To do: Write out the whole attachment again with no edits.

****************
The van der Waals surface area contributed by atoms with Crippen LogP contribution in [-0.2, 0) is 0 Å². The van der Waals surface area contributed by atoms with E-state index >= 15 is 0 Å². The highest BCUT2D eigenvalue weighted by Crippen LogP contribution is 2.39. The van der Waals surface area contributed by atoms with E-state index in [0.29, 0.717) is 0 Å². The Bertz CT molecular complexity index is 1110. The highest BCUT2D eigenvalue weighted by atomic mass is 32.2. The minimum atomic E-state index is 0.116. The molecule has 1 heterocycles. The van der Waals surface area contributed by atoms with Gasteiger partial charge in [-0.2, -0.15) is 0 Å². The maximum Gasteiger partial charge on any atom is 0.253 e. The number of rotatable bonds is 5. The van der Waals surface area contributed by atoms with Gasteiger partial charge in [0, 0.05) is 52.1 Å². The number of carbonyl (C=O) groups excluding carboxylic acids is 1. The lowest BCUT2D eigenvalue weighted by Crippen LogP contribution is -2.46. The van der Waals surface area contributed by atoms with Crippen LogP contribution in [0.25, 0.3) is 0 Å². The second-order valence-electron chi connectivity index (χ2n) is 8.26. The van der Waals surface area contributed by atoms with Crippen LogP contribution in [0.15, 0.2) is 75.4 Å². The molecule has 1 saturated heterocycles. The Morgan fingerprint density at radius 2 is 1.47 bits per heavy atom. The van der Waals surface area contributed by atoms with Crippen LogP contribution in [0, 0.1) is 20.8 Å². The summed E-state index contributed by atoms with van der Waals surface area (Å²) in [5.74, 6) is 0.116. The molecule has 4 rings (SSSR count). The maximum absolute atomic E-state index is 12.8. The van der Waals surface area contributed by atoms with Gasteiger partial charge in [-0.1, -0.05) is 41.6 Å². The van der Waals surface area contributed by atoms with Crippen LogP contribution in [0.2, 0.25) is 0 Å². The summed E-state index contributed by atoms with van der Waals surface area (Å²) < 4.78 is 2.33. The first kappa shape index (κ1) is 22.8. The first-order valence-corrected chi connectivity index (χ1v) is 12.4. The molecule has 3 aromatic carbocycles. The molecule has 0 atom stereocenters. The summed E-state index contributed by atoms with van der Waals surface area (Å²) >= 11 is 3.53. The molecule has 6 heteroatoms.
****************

The van der Waals surface area contributed by atoms with Crippen LogP contribution in [-0.2, 0) is 0 Å². The van der Waals surface area contributed by atoms with E-state index >= 15 is 0 Å². The highest BCUT2D eigenvalue weighted by Crippen LogP contribution is 2.39. The van der Waals surface area contributed by atoms with E-state index in [0.29, 0.717) is 0 Å². The Bertz CT molecular complexity index is 1110. The highest BCUT2D eigenvalue weighted by atomic mass is 32.2. The minimum atomic E-state index is 0.116. The molecule has 1 heterocycles. The van der Waals surface area contributed by atoms with Gasteiger partial charge in [-0.2, -0.15) is 0 Å². The maximum Gasteiger partial charge on any atom is 0.253 e. The number of rotatable bonds is 5. The van der Waals surface area contributed by atoms with Gasteiger partial charge in [0, 0.05) is 52.1 Å². The number of carbonyl (C=O) groups excluding carboxylic acids is 1. The lowest BCUT2D eigenvalue weighted by Crippen LogP contribution is -2.46. The van der Waals surface area contributed by atoms with Crippen LogP contribution in [0.25, 0.3) is 0 Å². The second-order valence-electron chi connectivity index (χ2n) is 8.26. The van der Waals surface area contributed by atoms with Crippen LogP contribution in [0.15, 0.2) is 75.4 Å². The molecule has 1 saturated heterocycles. The Morgan fingerprint density at radius 2 is 1.47 bits per heavy atom. The van der Waals surface area contributed by atoms with Crippen LogP contribution in [0, 0.1) is 20.8 Å². The summed E-state index contributed by atoms with van der Waals surface area (Å²) in [5.74, 6) is 0.116. The molecule has 4 rings (SSSR count). The maximum absolute atomic E-state index is 12.8. The van der Waals surface area contributed by atoms with Gasteiger partial charge in [-0.1, -0.05) is 41.6 Å². The van der Waals surface area contributed by atoms with Crippen LogP contribution in [0.2, 0.25) is 0 Å². The summed E-state index contributed by atoms with van der Waals surface area (Å²) < 4.78 is 2.33. The first kappa shape index (κ1) is 22.8. The first-order valence-corrected chi connectivity index (χ1v) is 12.4. The molecule has 3 aromatic carbocycles. The molecule has 0 atom stereocenters. The summed E-state index contributed by atoms with van der Waals surface area (Å²) >= 11 is 3.53. The molecule has 6 heteroatoms.